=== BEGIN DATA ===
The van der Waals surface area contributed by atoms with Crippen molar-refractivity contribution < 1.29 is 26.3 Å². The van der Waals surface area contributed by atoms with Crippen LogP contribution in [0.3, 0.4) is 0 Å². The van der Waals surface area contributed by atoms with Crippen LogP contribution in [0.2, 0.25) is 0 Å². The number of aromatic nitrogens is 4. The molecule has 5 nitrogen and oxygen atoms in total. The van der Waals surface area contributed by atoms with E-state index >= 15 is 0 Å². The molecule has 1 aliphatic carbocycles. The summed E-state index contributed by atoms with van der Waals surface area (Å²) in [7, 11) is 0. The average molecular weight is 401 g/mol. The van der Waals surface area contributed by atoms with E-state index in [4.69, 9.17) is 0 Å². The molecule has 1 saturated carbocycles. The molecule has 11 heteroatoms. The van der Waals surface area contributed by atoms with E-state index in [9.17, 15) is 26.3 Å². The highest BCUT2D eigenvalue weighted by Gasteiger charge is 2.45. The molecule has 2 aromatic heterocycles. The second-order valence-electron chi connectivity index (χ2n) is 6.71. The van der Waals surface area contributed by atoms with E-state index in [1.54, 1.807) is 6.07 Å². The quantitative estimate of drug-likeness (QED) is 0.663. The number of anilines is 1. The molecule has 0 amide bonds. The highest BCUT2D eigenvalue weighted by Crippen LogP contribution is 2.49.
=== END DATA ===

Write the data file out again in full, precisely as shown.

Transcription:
The van der Waals surface area contributed by atoms with Crippen molar-refractivity contribution < 1.29 is 26.3 Å². The van der Waals surface area contributed by atoms with Crippen LogP contribution in [0.3, 0.4) is 0 Å². The van der Waals surface area contributed by atoms with Crippen LogP contribution in [0.2, 0.25) is 0 Å². The number of aromatic nitrogens is 4. The molecule has 5 nitrogen and oxygen atoms in total. The van der Waals surface area contributed by atoms with E-state index >= 15 is 0 Å². The molecule has 1 aliphatic carbocycles. The summed E-state index contributed by atoms with van der Waals surface area (Å²) in [7, 11) is 0. The average molecular weight is 401 g/mol. The van der Waals surface area contributed by atoms with E-state index in [4.69, 9.17) is 0 Å². The molecule has 1 saturated carbocycles. The molecule has 11 heteroatoms. The van der Waals surface area contributed by atoms with E-state index in [9.17, 15) is 26.3 Å². The highest BCUT2D eigenvalue weighted by Gasteiger charge is 2.45. The molecule has 2 aromatic heterocycles. The second-order valence-electron chi connectivity index (χ2n) is 6.71. The van der Waals surface area contributed by atoms with E-state index in [1.54, 1.807) is 6.07 Å². The quantitative estimate of drug-likeness (QED) is 0.663. The number of anilines is 1. The molecule has 0 amide bonds. The highest BCUT2D eigenvalue weighted by Crippen LogP contribution is 2.49.